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Randall v. Offplan Millionaire AG

United States District Court, M.D. Florida, Orlando Division

October 22, 2019

NICHOLAS J. RANDALL and FAN FENG, Plaintiffs,
v.
OFFPLAN MILLIONAIRE AG, CAPINVEST LLC, JOACHIM OLIVER NEDELA, STEPHEN JORDAN-QUAYLE, CARL DHIR, CRESCENT REAL ESTATE MANAGEMENT, INC., DANIEL J. DORAN, JR. and LUCRETIA L. DORAN, Defendants.

          ORDER

          GREGORY A. PRESNELL, UNITED STATES DISTRICT JUDGE

         This matter comes before the Court without oral argument on the Motion to Dismiss (Doc. 56) filed by Defendant Joachim Oliver Nedela (henceforth, “Nedela”), Magistrate Judge Smith's Report and Recommendation (Doc. 96) that the motion be granted, the objection (Doc. 97) filed by the Plaintiffs, and Nedela's response (Doc. 98) to that objection.

         I. Overview

         The Plaintiffs contend that the Defendants engaged in wire and mail fraud involving the sale of real property in Florida and two other states in violation of both the Federal Racketeer Influenced Corrupt Organizations Act, 18 U.S.C. §§ 1961-1968, and the Florida Racketeer Influenced and Corrupt Organizations Act, Fla. Stat. §§ 895.01-895.06. Six of the Defendants have been defaulted, and one has not been served. Nedela, a German citizen residing in Switzerland, is the only Defendant who has been served but has not defaulted. He contends that he is not subject to personal jurisdiction in this Court. In the wake of his motion to dismiss, the parties conducted discovery regarding the jurisdictional issue, including a deposition of Nedela (Doc. 91). The Plaintiffs then filed a response to his motion (Doc. 92), to which Nedela replied (Doc. 95).

         Upon review of the foregoing, Judge Smith recommended that Nedela's motion be granted. (Doc. 96 at 20). Judge Smith found that the Plaintiffs had not sufficiently established Nedela's knowing participation in the RICO conspiracy[1] - which would, in turn, make it possible to establish jurisdiction under Florida's long-arm statute, [2] Fla. Stat. § 48.193. In Judge Smith's view, Nedela's deposition testimony and exhibits rebutted the Plaintiffs' allegations in the complaint of his knowing participation in the conspiracy, and the Plaintiffs had not produced any evidence in support of those allegations.[3] (Doc. 96 at 14-16).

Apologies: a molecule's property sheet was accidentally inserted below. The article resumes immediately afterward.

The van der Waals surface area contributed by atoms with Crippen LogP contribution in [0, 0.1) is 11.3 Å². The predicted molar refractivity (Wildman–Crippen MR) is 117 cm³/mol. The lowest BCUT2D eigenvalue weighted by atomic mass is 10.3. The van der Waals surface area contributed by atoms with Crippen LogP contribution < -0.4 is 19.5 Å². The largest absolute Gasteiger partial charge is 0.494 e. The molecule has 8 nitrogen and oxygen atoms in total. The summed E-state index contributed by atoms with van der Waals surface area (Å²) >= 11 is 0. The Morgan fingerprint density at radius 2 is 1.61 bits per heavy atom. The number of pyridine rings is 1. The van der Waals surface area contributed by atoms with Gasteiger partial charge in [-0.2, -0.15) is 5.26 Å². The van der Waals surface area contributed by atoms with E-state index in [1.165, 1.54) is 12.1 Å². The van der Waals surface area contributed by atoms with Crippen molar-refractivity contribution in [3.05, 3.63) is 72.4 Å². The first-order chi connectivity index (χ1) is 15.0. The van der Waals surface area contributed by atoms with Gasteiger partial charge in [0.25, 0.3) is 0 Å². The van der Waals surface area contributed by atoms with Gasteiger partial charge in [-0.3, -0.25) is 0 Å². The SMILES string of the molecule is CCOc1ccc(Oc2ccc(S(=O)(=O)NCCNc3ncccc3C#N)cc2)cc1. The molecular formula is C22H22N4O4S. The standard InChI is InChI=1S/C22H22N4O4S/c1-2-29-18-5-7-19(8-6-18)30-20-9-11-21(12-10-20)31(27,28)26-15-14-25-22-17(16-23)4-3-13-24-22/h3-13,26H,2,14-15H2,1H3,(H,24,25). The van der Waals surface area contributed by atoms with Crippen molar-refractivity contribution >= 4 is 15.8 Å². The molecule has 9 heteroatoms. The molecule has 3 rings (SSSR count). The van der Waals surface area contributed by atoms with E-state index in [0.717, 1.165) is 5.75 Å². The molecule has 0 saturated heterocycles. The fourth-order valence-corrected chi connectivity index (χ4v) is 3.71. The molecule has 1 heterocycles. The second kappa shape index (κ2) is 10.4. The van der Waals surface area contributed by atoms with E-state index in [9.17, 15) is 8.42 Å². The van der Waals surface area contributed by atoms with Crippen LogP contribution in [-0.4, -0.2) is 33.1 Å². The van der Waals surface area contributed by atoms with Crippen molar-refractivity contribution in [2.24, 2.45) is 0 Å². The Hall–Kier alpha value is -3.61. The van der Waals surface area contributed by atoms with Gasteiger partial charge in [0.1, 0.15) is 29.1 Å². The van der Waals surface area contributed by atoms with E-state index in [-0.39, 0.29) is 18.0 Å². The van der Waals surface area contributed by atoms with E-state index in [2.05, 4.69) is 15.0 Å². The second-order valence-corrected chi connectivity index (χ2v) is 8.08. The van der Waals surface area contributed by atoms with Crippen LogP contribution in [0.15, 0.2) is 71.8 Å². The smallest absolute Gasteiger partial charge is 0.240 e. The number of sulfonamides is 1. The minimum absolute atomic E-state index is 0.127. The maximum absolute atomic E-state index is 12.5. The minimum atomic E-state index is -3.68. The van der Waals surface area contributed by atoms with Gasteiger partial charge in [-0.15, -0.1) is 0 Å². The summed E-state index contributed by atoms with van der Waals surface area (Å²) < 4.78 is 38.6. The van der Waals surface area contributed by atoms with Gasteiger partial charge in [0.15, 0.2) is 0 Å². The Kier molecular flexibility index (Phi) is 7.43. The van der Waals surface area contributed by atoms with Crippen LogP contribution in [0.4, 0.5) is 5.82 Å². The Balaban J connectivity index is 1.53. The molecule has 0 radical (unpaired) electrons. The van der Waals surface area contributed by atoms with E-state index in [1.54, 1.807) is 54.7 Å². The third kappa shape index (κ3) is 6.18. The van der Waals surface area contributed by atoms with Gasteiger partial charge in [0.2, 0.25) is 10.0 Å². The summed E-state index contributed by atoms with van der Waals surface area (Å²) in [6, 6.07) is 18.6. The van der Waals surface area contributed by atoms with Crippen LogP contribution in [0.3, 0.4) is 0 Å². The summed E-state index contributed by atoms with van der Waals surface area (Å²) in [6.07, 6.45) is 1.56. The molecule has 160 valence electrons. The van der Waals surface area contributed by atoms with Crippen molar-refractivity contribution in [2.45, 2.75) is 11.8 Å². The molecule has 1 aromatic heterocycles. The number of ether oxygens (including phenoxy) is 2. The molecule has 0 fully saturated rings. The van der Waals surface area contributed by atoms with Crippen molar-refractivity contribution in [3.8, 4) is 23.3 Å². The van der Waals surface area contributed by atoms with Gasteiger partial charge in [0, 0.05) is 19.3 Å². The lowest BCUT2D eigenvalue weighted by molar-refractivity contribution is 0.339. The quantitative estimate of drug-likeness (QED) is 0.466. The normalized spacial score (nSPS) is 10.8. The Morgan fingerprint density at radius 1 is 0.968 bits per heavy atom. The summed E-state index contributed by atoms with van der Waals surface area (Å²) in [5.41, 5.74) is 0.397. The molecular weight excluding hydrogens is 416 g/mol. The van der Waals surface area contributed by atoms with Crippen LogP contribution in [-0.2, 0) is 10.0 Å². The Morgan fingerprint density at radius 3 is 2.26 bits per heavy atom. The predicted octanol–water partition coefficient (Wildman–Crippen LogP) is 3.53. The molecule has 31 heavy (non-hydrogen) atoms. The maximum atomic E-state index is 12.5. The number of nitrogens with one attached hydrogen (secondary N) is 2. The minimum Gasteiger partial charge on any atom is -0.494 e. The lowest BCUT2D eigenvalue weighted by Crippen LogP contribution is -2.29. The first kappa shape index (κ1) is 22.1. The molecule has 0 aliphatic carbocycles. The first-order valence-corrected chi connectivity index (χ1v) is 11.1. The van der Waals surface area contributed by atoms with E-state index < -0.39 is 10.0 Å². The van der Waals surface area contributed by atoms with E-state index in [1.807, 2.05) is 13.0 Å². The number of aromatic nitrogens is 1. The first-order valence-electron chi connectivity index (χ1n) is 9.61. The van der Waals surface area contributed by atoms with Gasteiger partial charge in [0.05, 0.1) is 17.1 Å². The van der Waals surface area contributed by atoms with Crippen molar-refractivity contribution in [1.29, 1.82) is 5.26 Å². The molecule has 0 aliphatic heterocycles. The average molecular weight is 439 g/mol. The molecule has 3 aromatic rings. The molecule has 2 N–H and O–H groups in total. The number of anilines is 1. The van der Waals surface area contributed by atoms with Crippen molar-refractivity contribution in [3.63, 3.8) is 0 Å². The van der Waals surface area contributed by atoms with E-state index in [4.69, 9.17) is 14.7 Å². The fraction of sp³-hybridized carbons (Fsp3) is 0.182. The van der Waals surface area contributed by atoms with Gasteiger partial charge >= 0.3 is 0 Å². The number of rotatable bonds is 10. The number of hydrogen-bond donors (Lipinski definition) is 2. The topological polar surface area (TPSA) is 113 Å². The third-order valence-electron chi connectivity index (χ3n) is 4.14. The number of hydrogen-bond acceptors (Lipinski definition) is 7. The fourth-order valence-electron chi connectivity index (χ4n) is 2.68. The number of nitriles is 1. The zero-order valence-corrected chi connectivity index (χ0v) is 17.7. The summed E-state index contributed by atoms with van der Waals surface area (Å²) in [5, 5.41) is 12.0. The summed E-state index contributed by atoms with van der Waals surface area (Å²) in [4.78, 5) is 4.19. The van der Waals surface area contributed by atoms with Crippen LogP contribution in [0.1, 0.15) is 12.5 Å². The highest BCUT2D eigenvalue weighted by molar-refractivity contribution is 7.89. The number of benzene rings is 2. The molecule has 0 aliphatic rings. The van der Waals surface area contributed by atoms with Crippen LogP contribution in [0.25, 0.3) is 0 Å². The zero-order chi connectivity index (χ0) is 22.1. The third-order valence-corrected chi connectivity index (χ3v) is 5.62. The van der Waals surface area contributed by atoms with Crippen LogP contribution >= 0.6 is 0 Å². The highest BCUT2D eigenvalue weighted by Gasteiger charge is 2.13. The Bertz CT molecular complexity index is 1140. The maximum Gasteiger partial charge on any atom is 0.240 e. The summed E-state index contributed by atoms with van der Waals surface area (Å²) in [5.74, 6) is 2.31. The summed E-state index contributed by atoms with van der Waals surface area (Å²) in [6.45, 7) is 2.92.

Furthermore, even assuming arguendo that the Plaintiffs could establish that Nedela agreed to the overall objective of the conspiracy, Judge Smith found that this Court's exercise of jurisdiction over Nedela would not satisfy the requirements of due process.[4] He found that Nedela lacked sufficient minimum contacts with Florida because the only acts he took involving the state involved the execution of deeds and other documents, in his corporate capacity in Switzerland, that were delivered to this state. (Doc. 96 at 18). He also found that the exercise of jurisdiction over Nedela in this Court would not comport with “fair play and substantial justice, ” primarily because the burden on Nedela - a resident of Switzerland who does not do business in this state - to defend this suit here would be so great. In addition, Judge Smith found that litigation in this state was not likely to result in efficient resolution of the controversy or the advancement of fundamental substantive societal policies. (Doc. 96 at 18-20).

         The Plaintiffs object to Judge Smith's conclusion that they had failed to sufficiently establish Nedela's knowing participation in the conspiracy. They argue that this conclusion conflicts with the evidence of Nedela's extensive involvement in the corporations at the heart of the RICO enterprise, from initially creating them to signing off on all of the transactions with which they were involved. (Doc. 97 at 5). The Plaintiffs complain that the “fraud was … readily apparent … from the property records, agreements, and invoices passing across his desk for approval and processing” and that Nedela “continued to perform his duties with knowledge and information that his co-defendants were fraudsters and bad actors.” (Doc. 97 at 6). But the only support the Plaintiffs offer for these assertions is a string-cite of exhibits that had been attached to their response to Nedela's motion to dismiss. They do not even identify the cited exhibits, much less explain how they support an inference that Nedela agreed to participate in the alleged conspiracy. The Court agrees with Judge Smith's conclusion that, even construing the unrebutted allegations of their pleading in their favor, the Plaintiffs have not established that Nedela agreed to the overall objective of the alleged conspiracy so as to bring him within the ambit of Florida's long-arm statute. Because this requires granting the instant motion, the Court does not reach the issue of whether an assertion of personal jurisdiction over Nedela would satisfy the requirements of due process.

         Accordingly, it is

         ORDERED AND ADJUDGED that

         1. The Plaintiffs' objection to the Report and Recommendation (Doc. 97) is OVERRULED;

         2. The Report and Recommendation (Doc. 96) is CONFIRMED and ADOPTED IN PART, as discussed above, and made a part of this order;

         3. The Motion to Dismiss (Doc. 56) is GRANTED; and

         4. The Amended Complaint (Doc. 17) is DISMISSED WITHOUT PREJUDICE.

         DONE ...


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